Cheese fries are one of life’s great treats. What’s not to love about the combination of cheese and fries? At least in theory. Unfortunately, in practice, cheese fries can often fall flat. Unless you intend to serve fries in a single layer on a large platter, you’ll probably have trouble achieving even cheese distribution. And you know what I hate? Ordering cheese fries only to be left with half a basket of uncheesed fries after having worked through the glorious top layer. The other way you normally see cheese fries served is with some sort of canned stadium nacho-cheese sauce. But really, just…don’t. Don’t do that to yourself. Look at me: You’re better than that.
Lucky for you, after much time spent at a whiteboard with some of the world’s greatest minds (thanks, Drs. Tyson and Hawking; your contributions were invaluable), I’ve solved the equation. The key is cheddar powder. It does take some time to make: about a day. But the results are so worth it. And the powder will keep in the fridge for up to 30 days, so you can sprinkle it on popcorn and, heck, mac and cheese if you want.
- 1/2 pound extra-sharp cheddar, grated
- 3 pounds russet potatoes
- 5 Serrano chilies
- frying oil
- coarse salt
- Spread out the grated cheese in a single layer on a silicone liner on a baking sheet. If you don't use a silicone liner, you’ll never fully recover the cheese from your tray.
- Bake at your oven’s lowest setting (mine was 175°F). After about 2-3 hours, you’ll see a puddle of grease. Pull the cheese out and mop up the oil with paper towels — not because grease is bad, but because it will keep your cheese from drying properly.
- Bake for another 7-8 hours, for a total of 10 hours. If your oven’s lowest temp is higher, the time will be reduced, but make sure you keep an eye on it so it doesn’t burn.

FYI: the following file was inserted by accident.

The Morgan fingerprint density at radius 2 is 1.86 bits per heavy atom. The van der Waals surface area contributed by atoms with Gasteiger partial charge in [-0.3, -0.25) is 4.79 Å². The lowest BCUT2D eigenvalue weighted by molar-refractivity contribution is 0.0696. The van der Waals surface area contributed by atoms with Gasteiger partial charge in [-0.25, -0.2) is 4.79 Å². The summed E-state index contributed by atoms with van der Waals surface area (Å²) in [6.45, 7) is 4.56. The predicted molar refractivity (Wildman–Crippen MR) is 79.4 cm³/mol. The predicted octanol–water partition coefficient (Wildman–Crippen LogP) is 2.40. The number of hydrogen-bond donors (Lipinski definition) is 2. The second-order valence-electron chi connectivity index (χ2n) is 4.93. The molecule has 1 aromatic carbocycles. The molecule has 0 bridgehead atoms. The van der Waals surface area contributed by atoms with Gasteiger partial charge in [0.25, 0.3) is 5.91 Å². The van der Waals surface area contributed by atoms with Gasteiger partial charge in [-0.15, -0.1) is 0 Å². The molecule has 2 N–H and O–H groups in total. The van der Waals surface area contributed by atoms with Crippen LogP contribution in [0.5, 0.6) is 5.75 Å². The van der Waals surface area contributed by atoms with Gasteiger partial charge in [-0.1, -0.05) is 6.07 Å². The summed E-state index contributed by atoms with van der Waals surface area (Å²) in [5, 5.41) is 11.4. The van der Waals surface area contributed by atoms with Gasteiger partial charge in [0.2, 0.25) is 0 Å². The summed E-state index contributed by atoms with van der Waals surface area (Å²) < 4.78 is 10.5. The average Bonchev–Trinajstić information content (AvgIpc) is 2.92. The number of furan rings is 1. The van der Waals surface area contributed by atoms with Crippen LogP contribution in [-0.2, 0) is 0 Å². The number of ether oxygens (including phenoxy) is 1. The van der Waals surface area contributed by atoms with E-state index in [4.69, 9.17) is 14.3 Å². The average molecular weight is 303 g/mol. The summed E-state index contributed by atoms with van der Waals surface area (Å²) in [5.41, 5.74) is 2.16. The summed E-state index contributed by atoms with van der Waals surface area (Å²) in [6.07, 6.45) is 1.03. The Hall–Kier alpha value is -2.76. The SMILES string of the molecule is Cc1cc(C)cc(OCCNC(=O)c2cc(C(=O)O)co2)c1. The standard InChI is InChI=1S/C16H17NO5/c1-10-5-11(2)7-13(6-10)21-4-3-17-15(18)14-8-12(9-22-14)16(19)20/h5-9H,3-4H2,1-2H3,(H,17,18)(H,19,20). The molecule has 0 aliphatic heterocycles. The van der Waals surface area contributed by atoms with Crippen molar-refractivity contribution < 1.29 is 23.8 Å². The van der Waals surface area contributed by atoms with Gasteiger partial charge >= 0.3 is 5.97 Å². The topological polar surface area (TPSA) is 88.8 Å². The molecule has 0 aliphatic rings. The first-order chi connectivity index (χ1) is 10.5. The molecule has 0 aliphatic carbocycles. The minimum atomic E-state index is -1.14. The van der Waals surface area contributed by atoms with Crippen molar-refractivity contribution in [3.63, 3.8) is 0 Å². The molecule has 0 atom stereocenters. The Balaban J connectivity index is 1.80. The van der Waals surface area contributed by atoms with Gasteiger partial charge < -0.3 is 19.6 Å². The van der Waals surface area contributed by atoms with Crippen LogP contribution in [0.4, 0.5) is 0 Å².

- Remove the baking sheet and cool for at least 30 minutes, then peel the resulting giant cheese cracker off the silicone liner. Break it into bits small enough to fit into a spice grinder, and pulse until you have a nice powder, just a few seconds. Feel free to keep any extra around in the fridge in a tightly sealed container. It’ll last as long as regular cheddar, if not a bit longer because it’s been dehydrated.
- Cut the serranos into thin slices, add to a screaming hot skillet with some neutral oil (vegetable, peanut, canola, etc.) and cook until browned on the edges. Remove from heat, drain excess oil and set aside.
- Cut your fries (about 1/4-1/3 inch thick) and put them in a nonreactive bowl full of cold water.
- Let them soak for about an hour, then remove and dry well with a clean dish towel.
- Set your fryer to about 325°F (or use a thermometer with a heavy-bottomed, high-sided pan).
- Cook for about 5 minutes, turning a few times if you’re using a pan instead of a fryer.
- Take the fries out, drain on paper towels and cool for a few minutes. They won’t look ready yet — that’s because you’re about to fry them again.
- Turn the heat up to 375°F, and once hot enough, put the fries back in for another 1-2 minutes, or until golden brown.
- Toss with the cheddar powder, salt, and serranos, and serve immediately.
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